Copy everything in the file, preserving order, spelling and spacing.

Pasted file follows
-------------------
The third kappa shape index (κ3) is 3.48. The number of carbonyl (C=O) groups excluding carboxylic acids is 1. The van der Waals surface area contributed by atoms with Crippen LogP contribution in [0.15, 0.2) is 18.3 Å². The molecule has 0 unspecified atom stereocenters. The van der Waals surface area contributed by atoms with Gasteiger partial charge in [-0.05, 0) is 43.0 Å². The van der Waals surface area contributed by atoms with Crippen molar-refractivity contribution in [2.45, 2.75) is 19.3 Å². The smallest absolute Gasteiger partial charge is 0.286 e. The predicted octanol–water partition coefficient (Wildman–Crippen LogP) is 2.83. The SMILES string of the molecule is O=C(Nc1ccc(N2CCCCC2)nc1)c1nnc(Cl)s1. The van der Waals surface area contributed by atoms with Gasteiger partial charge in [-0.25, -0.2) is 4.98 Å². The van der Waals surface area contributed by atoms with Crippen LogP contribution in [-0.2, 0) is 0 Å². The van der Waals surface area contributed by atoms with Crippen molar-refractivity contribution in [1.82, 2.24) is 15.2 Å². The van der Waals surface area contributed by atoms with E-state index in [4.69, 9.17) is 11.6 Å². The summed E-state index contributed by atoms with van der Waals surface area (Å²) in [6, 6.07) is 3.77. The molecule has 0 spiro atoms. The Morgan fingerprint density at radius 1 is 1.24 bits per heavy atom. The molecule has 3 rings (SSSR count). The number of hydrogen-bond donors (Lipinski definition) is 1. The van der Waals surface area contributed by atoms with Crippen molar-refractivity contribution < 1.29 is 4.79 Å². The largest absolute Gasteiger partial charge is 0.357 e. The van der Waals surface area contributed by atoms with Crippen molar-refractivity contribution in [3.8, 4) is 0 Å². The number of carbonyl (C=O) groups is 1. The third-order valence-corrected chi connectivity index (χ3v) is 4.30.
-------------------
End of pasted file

The third kappa shape index (κ3) is 3.48. The number of carbonyl (C=O) groups excluding carboxylic acids is 1. The van der Waals surface area contributed by atoms with Crippen LogP contribution in [0.15, 0.2) is 18.3 Å². The molecule has 0 unspecified atom stereocenters. The van der Waals surface area contributed by atoms with Gasteiger partial charge in [-0.05, 0) is 43.0 Å². The van der Waals surface area contributed by atoms with Crippen molar-refractivity contribution in [2.45, 2.75) is 19.3 Å². The smallest absolute Gasteiger partial charge is 0.286 e. The predicted octanol–water partition coefficient (Wildman–Crippen LogP) is 2.83. The SMILES string of the molecule is O=C(Nc1ccc(N2CCCCC2)nc1)c1nnc(Cl)s1. The van der Waals surface area contributed by atoms with Gasteiger partial charge in [-0.25, -0.2) is 4.98 Å². The van der Waals surface area contributed by atoms with Crippen LogP contribution in [-0.2, 0) is 0 Å². The van der Waals surface area contributed by atoms with Crippen molar-refractivity contribution in [1.82, 2.24) is 15.2 Å². The van der Waals surface area contributed by atoms with E-state index in [4.69, 9.17) is 11.6 Å². The summed E-state index contributed by atoms with van der Waals surface area (Å²) in [6, 6.07) is 3.77. The molecule has 0 spiro atoms. The Morgan fingerprint density at radius 1 is 1.24 bits per heavy atom. The molecule has 3 rings (SSSR count). The number of hydrogen-bond donors (Lipinski definition) is 1. The van der Waals surface area contributed by atoms with Crippen molar-refractivity contribution < 1.29 is 4.79 Å². The largest absolute Gasteiger partial charge is 0.357 e. The van der Waals surface area contributed by atoms with Crippen molar-refractivity contribution in [3.8, 4) is 0 Å². The number of carbonyl (C=O) groups is 1. The third-order valence-corrected chi connectivity index (χ3v) is 4.30.